Folks might also consider strapping a shrimp trap on top of a few of their crab pots.  This is another way of adding more variety to your seafood cuisine. Coonstripe shrimp are commonly caught this time of year and Clay Mansur, the new proprietor of Four M Tackle, is starting to make his famed shrimp traps once again. Clay also retrofits crab pots to work as shrimp traps, as well.

Coonstripe shrimp are commonly found in the Brookings area, frequenting areas where reefs adjoin sand.  I’ve had the pleasure of seeing Mansur’s pots in action while on board with local-area resident Richard Christiansen, and they work better than I ever imagined.

You can fry these incredible edibles whole and eat the entire shrimp, antennae and everything. For more information, contact Clay Mansur at Four M Tackle in Harbor.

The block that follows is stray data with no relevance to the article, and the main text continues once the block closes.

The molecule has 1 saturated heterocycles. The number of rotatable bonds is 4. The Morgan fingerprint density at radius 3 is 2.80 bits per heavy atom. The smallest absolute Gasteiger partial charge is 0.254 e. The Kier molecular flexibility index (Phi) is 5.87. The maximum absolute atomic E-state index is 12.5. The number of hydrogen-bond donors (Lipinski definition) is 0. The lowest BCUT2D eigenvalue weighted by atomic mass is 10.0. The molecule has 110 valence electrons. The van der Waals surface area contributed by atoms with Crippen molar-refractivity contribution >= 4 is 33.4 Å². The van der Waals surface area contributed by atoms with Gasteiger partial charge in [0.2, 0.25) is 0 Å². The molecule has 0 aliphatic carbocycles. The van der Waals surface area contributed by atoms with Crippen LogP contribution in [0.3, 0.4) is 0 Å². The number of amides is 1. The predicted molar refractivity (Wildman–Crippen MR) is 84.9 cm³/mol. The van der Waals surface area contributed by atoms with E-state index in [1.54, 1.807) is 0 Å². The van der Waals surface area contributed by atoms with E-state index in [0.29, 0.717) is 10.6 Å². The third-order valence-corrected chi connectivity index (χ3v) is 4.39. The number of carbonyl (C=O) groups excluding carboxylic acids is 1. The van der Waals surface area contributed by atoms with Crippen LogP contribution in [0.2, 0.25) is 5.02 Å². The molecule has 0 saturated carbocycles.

~~~

Anglers in the lower Rogue River who were anchored up in sleds, setting out plugs like Brad’s Wigglers, Wee Wigglers and 3.5-inch MagLips were occasionally rewarded with a few steelhead.  But due to cold water in the 38- to 41-degree range, fishermen were reporting lots of take-downs that didn’t stick.  The action should change for the better if the river warms up just a few degrees this week.

Tight lines!With flat-calm seas last week, salty dogs who played the daily double were rewarded with crab cocktail appetizers and fish-and-chips for the main course.

Combo trips were common from Tuesday through Thursday, where anglers would first drop off a few crab pots and then proceed to fish for rockfish and lingcod.  After catching a few bottom-grabbers, anglers would then pick up their crab pots and begin throwing the tasty crustaceans in their coolers.